The opinion of the court was delivered by: David G. Larimer United States District Judge
Plaintiff, a former employee of defendant Ultralife Batteries, Inc. ("Ultralife"), brings this action alleging that Ultralife terminated his employment in retaliation for his complaint about a sexually inappropriate comment in the workplace, in violation of Title VII of the Civil Rights Act of 1964 ("Title VII"), 42 U.S.C. §2000 et seq., and the New York State Human Rights Law, N.Y. Exec. Law §290 et seq.
Plaintiff was initially employed by Ultralife in November of 1998, ultimately attaining the position of ERP/MARO Manager, which he occupied from 2004-2006. In 2004, Ultralife hired an outside employee, Doug Sengillo ("Sengillo") into the position of Materials Manager, supervising plaintiff and others. The working relationship between Sengillo and plaintiff was "sometimes difficult," and the two periodically disagreed over work-related issues. (Dkt. #15, Att. 1, Exh. A at 41, 42).
In December 2005, plaintiff, Sengillo, and purchasing agent Kevin Howell ("Howell") participated in a conference at Ultralife. Upon learning that a fourth employee would not be attending or phoning in because he was vacationing with his girlfriend, Sengillo commented that the employee was "probably getting his brains f-ed out." Plaintiff complained about the vulgar comment to Ultralife Human Resource Manager Samantha Derrick ("Derrick"). Derrick instructed plaintiff that she would investigate, but warned him that she could not promise to keep his complaint 100% confidential.
After speaking with Sengillo and Howell, who confirmed plaintiff's account, Derrick gave Sengillo a verbal warning and Sengillo apologized to plaintiff for the remark.
In April 2006, four months later, plaintiff was terminated by Ultralife on the grounds of insubordination, after refusing an order by Sengillo to delegate a portion of his job responsibilities to another employee.
Plaintiff thereafter filed a timely complaint with the New York State Division of Human Rights ("NYSDHR"). The NYSDHR dismissed plaintiff's complaint on the basis of administrative convenience, and plaintiff was issued a "Right to Sue" letter on or about January 24, 2007. Plaintiff commenced the instant action on February 3, 2007, alleging retaliatory termination in violation of Title VII of the Civil Rights Act of 1964, 42 U.S.C. §2000e et seq. and the New York State Human Rights Law, N.Y. Exec. Law §290 et seq.
For the reasons set forth below, Ultralife's motion for summary judgment (Dkt. #11) is granted.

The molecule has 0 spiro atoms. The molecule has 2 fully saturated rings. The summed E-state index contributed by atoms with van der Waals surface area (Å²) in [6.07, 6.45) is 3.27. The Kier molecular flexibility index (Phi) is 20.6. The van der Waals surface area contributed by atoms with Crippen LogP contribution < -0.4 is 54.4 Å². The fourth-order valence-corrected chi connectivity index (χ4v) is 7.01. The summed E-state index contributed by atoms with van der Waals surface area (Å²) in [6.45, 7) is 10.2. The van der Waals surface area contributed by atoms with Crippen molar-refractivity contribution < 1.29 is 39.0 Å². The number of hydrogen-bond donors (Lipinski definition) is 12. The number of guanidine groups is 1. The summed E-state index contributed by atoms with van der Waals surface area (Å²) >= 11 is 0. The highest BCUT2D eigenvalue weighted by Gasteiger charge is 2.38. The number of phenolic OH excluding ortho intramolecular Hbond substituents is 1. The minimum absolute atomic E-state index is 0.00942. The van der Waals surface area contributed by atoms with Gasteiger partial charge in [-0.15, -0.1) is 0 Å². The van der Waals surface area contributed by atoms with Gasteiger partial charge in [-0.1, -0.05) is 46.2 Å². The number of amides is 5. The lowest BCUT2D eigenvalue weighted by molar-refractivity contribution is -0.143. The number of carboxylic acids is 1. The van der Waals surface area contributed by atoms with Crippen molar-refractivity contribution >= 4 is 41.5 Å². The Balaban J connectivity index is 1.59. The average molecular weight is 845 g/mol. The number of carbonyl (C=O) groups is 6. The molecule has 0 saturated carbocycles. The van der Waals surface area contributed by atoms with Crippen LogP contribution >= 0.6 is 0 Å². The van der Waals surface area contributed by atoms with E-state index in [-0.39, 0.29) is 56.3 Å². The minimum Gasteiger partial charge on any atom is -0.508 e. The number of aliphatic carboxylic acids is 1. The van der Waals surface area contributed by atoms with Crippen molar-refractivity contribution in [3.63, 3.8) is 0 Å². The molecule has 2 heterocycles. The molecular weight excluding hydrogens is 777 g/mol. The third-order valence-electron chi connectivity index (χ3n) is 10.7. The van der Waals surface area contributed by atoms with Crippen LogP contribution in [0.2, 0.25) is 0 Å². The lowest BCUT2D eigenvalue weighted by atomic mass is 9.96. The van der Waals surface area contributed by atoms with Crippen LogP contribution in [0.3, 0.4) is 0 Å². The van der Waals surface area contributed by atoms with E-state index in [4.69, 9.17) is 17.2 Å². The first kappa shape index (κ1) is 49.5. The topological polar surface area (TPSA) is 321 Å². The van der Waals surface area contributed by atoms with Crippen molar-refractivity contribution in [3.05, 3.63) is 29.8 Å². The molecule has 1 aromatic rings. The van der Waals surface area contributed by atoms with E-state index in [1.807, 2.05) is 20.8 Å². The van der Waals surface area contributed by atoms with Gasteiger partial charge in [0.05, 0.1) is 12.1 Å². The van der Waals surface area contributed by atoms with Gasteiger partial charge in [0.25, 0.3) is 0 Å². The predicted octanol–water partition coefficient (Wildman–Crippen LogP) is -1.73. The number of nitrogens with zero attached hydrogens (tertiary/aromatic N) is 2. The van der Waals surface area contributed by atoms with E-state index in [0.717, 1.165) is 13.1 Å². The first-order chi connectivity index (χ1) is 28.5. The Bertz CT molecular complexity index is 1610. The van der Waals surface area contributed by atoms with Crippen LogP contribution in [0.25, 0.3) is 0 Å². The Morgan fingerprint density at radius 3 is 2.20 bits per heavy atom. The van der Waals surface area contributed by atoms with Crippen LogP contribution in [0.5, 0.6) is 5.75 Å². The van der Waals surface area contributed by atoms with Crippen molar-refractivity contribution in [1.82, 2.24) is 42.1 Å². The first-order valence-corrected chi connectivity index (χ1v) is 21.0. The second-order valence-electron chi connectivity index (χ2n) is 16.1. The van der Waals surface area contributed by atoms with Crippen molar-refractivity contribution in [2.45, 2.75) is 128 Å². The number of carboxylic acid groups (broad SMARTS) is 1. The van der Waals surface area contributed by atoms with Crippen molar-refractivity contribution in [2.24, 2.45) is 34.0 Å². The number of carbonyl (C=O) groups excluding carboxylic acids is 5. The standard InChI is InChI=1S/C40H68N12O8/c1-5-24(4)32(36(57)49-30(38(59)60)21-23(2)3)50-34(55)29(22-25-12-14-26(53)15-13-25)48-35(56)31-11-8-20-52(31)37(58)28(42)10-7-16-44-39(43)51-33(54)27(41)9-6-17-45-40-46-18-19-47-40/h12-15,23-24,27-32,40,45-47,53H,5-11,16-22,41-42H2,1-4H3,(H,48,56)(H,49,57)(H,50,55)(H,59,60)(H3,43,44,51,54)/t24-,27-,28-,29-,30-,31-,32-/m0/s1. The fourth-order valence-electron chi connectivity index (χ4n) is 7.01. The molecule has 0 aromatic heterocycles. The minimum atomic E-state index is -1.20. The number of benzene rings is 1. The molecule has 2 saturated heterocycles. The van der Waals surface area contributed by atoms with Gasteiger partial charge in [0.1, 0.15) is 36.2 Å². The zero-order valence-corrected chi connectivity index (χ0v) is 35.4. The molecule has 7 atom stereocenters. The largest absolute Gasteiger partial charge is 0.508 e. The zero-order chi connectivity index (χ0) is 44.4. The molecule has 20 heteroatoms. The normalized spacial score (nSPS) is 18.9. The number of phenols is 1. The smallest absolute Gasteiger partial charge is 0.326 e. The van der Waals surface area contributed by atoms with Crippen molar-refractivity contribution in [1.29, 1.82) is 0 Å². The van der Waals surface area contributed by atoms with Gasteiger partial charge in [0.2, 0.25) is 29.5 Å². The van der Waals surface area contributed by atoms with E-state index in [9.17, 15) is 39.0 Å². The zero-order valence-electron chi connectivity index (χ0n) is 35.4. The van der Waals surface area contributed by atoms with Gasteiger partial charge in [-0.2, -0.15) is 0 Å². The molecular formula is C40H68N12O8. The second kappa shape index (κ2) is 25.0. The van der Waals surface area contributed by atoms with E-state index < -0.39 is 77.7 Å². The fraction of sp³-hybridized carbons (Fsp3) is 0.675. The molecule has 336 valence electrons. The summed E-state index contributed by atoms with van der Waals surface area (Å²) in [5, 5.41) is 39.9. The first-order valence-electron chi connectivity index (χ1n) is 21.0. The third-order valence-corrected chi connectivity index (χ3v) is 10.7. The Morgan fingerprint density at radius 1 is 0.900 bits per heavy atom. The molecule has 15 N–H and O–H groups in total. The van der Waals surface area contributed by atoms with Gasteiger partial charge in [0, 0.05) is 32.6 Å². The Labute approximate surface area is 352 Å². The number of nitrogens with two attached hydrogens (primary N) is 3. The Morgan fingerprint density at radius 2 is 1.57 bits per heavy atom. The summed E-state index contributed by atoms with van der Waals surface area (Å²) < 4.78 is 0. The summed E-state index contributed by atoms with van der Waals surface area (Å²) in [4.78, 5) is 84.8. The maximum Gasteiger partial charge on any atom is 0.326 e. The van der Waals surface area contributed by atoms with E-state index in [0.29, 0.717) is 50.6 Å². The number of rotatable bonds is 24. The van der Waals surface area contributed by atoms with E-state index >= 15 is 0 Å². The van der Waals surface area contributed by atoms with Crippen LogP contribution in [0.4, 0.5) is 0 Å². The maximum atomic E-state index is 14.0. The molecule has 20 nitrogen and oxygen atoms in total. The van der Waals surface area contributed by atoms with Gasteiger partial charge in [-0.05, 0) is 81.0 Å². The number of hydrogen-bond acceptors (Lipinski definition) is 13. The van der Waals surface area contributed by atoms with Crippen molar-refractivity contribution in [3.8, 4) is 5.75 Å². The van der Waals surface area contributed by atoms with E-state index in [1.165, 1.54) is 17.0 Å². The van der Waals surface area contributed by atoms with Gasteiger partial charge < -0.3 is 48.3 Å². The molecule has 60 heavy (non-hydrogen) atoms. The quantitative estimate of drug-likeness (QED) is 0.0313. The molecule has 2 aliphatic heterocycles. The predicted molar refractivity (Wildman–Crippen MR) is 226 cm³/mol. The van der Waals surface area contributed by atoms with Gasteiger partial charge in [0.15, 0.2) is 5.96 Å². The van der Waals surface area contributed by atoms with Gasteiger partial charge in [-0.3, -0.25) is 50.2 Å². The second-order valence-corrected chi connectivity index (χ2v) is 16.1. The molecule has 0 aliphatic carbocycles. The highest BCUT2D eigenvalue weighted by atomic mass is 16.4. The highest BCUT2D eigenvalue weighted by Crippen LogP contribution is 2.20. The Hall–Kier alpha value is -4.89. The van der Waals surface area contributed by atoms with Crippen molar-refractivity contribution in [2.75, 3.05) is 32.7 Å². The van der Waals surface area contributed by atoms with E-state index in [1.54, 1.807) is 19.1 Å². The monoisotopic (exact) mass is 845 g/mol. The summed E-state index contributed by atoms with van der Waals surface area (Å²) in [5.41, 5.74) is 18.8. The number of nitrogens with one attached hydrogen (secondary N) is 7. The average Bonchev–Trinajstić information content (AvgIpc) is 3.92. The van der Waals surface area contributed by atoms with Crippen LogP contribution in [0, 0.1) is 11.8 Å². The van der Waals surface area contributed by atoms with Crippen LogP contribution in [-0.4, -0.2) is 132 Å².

I. Standard on a Motion for Summary Judgment
Summary judgment will be granted if the record demonstrates that "there is no genuine issue as to any material fact and that the moving party is entitled to a judgment as a matter of law." Fed. R. Civ. P. 56(c); see also Anderson v. Liberty Lobby, Inc., 477 U.S. 242, 247 (1986). Although courts should be cautious about granting summary judgment in cases where motive, intent or state of mind are at issue, a common component of discrimination actions, see Dister v. Cont'l Group, Inc., 859 F.2d 1108, 1114 (2d Cir.1988); Montana v. First Federal Savings and Loan Ass'n of Rochester, 869 F.2d 100, 103 (2d Cir.1989), "the salutary purposes of summary judgment -- avoiding protracted, expensive and harassing trials -- apply no less to discrimination cases than to... other areas of litigation." Meiri v. Dacon, 759 F.2d 989, 998 (2d Cir.1985) (summary judgment rule would be rendered sterile if mere incantation of intent or state of mind would act as a talisman to defeat an otherwise valid motion). See also Reeves v. Sanderson Plumbing Prods., Inc., 530 U.S. 133, 148 (2000), quoting St. Mary's Honor Ctr. v. Hicks, 509 U.S. 502, 524 (1993) (trial courts should not "treat discrimination differently from other ultimate questions of fact"). To defeat a motion for summary judgment[,] a plaintiff cannot rely on mere 'conjecture or surmise.'" Heilweil v. Mount Sinai Hosp., 32 F.3d 718, 723 (2d Cir. 1994). "The summary judgment rule would be rendered sterile [. ] if the mere incantation of intent or state of mind would operate as a talisman to defeat an otherwise valid motion." Meiri, 759 F.2d 989 at 998. Thus, in order to avoid summary judgment, a plaintiff "must come forward with at least some credible evidence that the actions of the [defendants] were motivated by [. ] animus or ill-will." Grillo v. New York City Transit Auth., 291 F.3d 231, 234 (2d Cir. 2002).
II. Plaintiff's Retaliation Claim
Retaliation claims are analyzed within the familiar burden-shifting framework of McDonnell Douglas Corp. v. Green. McDonnell Douglas, 411 U.S. 792 (1973). On a motion for summary judgment, the plaintiff must first establish a prima facie case of retaliation by showing that: (1) he participated in protected activity; (2) the protected activity was known to the employer; (3) plaintiff was thereafter subjected to an adverse employment action; and (4) there is evidence of a causal relationship between the adverse employment action and the protected activity. Once the plaintiff has done so, the burden shifts to the defendant to establish a legitimate, non-retaliatory basis for the complained-of action. If the defendant does so, the burden returns to plaintiff, who must show that the legitimate, non-retaliatory reason articulated by the defendant is a mere "pretext," and that retaliation was more likely than not the reason for the complained-of action. See Schnabel v. Abramson, 232 F.3d 83, 90 (2d Cir. 2000); Gallagher v. Delaney, 139 F.3d 338, 349 (2d Cir. 1998).
"Protected activity" has a certain meaning in the context of complaints alleging unlawful discrimination in employment. Such activity does not include all acts that occur at the work place or all disputes ...